I spent many hours on Saturday and Sunday watching the BBC Proms production of “On The Town” and excerpts from “West Side Story” and old footage of their composer, Leonard Bernstein, the centenary of whose birth was celebrated at the weekend.

On Tuesday I read a long Obituary of Neil Simon, writer of such comedies as “The Odd Couple” who has died, aged 92. Today, in London’s Gielgud Theatre, I watched the second part of “ Imperium”, a dramatized adaptation of novels by Robert Harris, on the life and times of Cicero, the fall of the Roman Republic, civil wars, political intrigue, tyranny, dictatorship and creation of an Empire.

Bernstein, Simon and Robert Harris produced works of genius. And all were Jewish. I don’t, if I can help it, go in for stereotyping .

I think that, in something said by  Jeremy Corbyn five years ago he appeared to  appropriate or misappropriate, on behalf of the British, the Lion’s Share (or even The Three Lions’ Share?) of the world’s supply of Irony. And to imply that some British Jews don’t have it.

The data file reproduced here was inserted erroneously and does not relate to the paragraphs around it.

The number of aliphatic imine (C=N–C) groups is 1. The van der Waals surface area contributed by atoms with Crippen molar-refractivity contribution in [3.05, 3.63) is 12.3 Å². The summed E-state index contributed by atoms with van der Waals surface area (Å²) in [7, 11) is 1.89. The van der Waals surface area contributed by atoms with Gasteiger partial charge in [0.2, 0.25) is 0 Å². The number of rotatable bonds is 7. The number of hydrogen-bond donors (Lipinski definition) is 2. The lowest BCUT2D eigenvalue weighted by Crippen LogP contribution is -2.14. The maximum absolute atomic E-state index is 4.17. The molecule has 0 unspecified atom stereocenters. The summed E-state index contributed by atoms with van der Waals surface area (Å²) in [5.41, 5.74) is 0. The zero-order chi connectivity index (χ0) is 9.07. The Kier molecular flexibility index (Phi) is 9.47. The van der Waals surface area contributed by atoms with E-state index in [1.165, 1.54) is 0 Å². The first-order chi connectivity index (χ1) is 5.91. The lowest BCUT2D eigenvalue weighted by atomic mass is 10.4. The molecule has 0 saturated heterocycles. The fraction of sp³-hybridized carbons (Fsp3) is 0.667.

Rabbi Jonathan Sacks presents as a member of the same ethnic group as Leonard Bernstein, Neil Simon and Robert Harris but he does not appear to share their quality of wit. His is a slow-burning sensitivity. It has taken him five years to discover a sinister, threatening murderous, anti-Semitism, in an anodyne remark.

I believe the expression “Never mind the quality, feel the width”  originated with Jews in the Rag Trade, about wide-boys selling inferior goods to suckers. The Rabbi’s complaint seems an ersatz one to me. Its quality seems fake, and its alarm rather strained. I’m sure he could do better.

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